I liked it more than I didn’t.
“Hem hem”. Before embarking on “The Casual Vacancy”, check-in those memory stuffed suitcases of “Harry Potter” at the cupboard under the stairs. There will be no need for wands, muggle! No need for robes, and certainly, no need for magic. Well? Tut tut—off you go!
Ah, but crisp foil condoms, slicing silver razors, and fags for habit, ah yes, a shabby pocket of those will do just fine for your claustrophobic stay in the little country town of Pagford, the central occupant of “Casual Vacancy”. J.K. Rowling’s new novel for adults (now I know why), or as she calls it “for grownups”, is a different species of text altogether. Devoid of a central character/hero, “Casual Vacancy” begins with Death’s wet kiss on Barry Fairbrother, a well-known citizen of Pagword. From the moment you hear the thud of his heavy flaccid body hitting the ground in Chapter 1, the strands of Rowling’s narrative eject in every direction like the spinning of a clear neon spider web beginning to expand outward from the in.
As you may have gathered, I idolize Ms. Rowling. Yet, infatuation does not dent my capacity for objective literary criticism. That said, let’s move on yes?
The narrative is shiftingly omniscient, swirling and transforming like smoke through its breathing characters, possessing the text with different voices not by the succeeding chapters but by the succeeding paragraph. Each strand is a plot entwined with a close nucleus family of characters but also intertwined with their inescapable nosy neighbors. The shifting narrative voice allows glimpses into the characters’ mental clockworks, leaving us to judge their judgments in order to gain insight into their inky souls. The setting is local, but the theme socio-political, therefore, global. The end effect of the overarching theme, however, is yet to be determined. Has Rowling done enough in this dark comedy to make readers look beyond the microcosm of England’s Pagford, and extrapolate Rowling’s larger social views?
Stylistically, the novel proves satisfactory but admittedly, not a masterpiece. Rowling still retains her sniper-ish talent to laser in on the human condition, especially for young adults for she is still more than able to Krystalize the emotions of her characters. There are lines in this novel etched by Rowling’s inked spear that will make you sigh with satisfaction, metaphors and similes used so deftly, it were as if Rowling, wand in hand, were slicing out a David from marble at her leisure. And yet, the language was not enough to make it a page turner at the start. The pace turtles at the onset, battering the reader with a laundry list of character names and detailed exposition to get acquainted with the whose-who of over 25 characters. This delays the reader’s later investment in the lives of these characters which occurs mid-way through, taking off like a Comet 360.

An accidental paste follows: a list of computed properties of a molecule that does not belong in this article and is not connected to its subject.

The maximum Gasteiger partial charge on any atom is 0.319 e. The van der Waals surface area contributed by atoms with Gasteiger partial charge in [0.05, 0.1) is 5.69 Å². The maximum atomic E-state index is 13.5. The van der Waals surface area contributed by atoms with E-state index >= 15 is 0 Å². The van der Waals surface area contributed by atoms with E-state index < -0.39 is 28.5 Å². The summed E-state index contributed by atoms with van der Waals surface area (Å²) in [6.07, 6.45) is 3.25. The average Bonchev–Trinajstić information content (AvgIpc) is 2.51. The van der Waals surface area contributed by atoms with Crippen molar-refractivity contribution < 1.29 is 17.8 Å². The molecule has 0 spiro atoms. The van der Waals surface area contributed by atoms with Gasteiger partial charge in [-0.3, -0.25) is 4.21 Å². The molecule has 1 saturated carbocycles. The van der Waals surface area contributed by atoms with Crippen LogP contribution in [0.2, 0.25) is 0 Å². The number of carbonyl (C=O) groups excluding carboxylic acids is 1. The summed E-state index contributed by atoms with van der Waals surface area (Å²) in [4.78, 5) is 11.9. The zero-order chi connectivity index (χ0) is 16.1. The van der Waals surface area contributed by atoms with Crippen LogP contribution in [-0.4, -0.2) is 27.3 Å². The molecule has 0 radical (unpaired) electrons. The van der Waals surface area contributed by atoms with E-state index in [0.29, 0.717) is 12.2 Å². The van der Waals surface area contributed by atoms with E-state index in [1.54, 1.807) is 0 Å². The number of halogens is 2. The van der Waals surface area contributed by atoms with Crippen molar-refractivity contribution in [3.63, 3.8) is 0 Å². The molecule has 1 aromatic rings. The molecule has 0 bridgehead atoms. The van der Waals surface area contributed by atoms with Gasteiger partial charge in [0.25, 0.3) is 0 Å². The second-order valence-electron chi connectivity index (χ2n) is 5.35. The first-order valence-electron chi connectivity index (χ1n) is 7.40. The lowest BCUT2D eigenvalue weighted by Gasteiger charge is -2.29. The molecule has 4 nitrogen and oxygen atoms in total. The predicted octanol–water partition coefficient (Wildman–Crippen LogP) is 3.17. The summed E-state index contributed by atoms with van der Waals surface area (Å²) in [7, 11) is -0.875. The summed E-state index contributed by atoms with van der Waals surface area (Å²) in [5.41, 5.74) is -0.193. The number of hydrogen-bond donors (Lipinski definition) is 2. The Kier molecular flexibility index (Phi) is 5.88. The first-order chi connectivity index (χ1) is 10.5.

And yet, people may not like this book. The fact that I’m left on the fence or only a bit tipped over in favor of it is telling enough. It is grim, gloomy, glum and depressing. It’s as if Rowling took her paintbrush and soaked the fibers in a palette full of English weather and started blotching mixed grey strokes on her writing canvas. Apart from my proclivity to always jab at England’s weather, the book becomes less appealing to the reader because it lacks the warmth of the Potter books, and this should be expected. There is serious social commentary in the story, very real insights into the world of class distinctions and biases, snide trials of latent racist thought, alongside the reality of abuse both sexual and physical. It is sardonic yet real; comic yet tragic; casual yet vacant.
The problem is, how many people really want to read about that? The minutia of local town politics, is that enough to make us care? Evidently, it proves good for interesting gossip within the text. At every given moment we know who did what for the most of it, there is no mystery in that sense, the driving urge to keep reading is not knowing where are we being led to? Reviews have considered it “dull”. Is this because of Rowling’s craft or because of the subject matter at hand? Other reviews have been glowing appraisals of Rowling’s writing capacity. The verdict is not yet final, it is ambiguous for this very reason, it is what you make of it and how willing you are to be led into this world where happy endings exist only in pockets, if at all. Or is it that happy ending or not, something else allows a text to be more memorable and empathetic?